“Look!” cries Lucia. “It’s a biscostoria!” True enough, there are the legends and history of Sicily spelled out in biscuits, with Greek columns and mermaids and fish and crowns – it’s a lovely little piece of whimsy.
Sabrina, the person behind it all, is shy and quiet. The other women in the artisan show that Lucia and I are attending, all jewellery makers, are more outgoing, chatting easily, but Sabrina stands in the corner, her whole body language pulled in on itself, only speaking when spoken to. Her biscuits do the talking for her. I ask if I can take a photo of the witches’ fingers sitting in a bowl at the front of the table and she nods, then hands me a platter for me to try one of her other creations. I take a bite and realise that they don’t just look good – they taste great, too. I’ve got delicious, crumbly cinnamon, but there are also mint-flavoured biscuits covered in chocolate and shaped like leaves, and little round bites of marsala and grape, as well as honey, and pistacchio and almond, and limoncello – oh, it’s a biscuit-lover’s dream.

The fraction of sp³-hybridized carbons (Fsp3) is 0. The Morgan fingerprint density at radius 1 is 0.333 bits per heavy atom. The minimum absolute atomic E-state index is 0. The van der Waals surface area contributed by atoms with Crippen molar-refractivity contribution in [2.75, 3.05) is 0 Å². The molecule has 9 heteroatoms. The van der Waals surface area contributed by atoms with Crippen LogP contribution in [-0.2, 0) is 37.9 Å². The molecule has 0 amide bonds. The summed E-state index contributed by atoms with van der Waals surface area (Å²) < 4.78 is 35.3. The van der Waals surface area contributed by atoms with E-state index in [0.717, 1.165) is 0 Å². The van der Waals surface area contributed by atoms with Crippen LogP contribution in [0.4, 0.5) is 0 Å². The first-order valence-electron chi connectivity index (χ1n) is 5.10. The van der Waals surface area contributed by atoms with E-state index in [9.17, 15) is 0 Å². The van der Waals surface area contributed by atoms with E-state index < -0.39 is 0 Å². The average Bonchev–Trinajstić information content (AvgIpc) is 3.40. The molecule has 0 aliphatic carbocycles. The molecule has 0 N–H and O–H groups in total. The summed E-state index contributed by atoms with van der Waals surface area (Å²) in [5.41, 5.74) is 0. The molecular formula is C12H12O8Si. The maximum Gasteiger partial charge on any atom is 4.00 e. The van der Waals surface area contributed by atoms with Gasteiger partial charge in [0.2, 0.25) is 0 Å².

Lucia comes over and Sabrina starts to explain some of her other work. Her shyness forgotten in the excitement of talking about what she loves, she grabs her camera to show us her round the world trip: Stonehenge and the Pyramids and many other places besides, all created in biscuits. She doesn’t use cutters, but shapes each biscuit individually and then decorates them with piped, coloured icing. Not for her a perfect, production-line birthday or wedding cake covered in marzipan and sugar flowers, designed to be seen more than tasted: she likes the rough-hewn simplicity of biscuits. More than that, she loves the fact that people eat them. Not just a bite, but the whole thing, without leaving a crumb. We’re happy to oblige.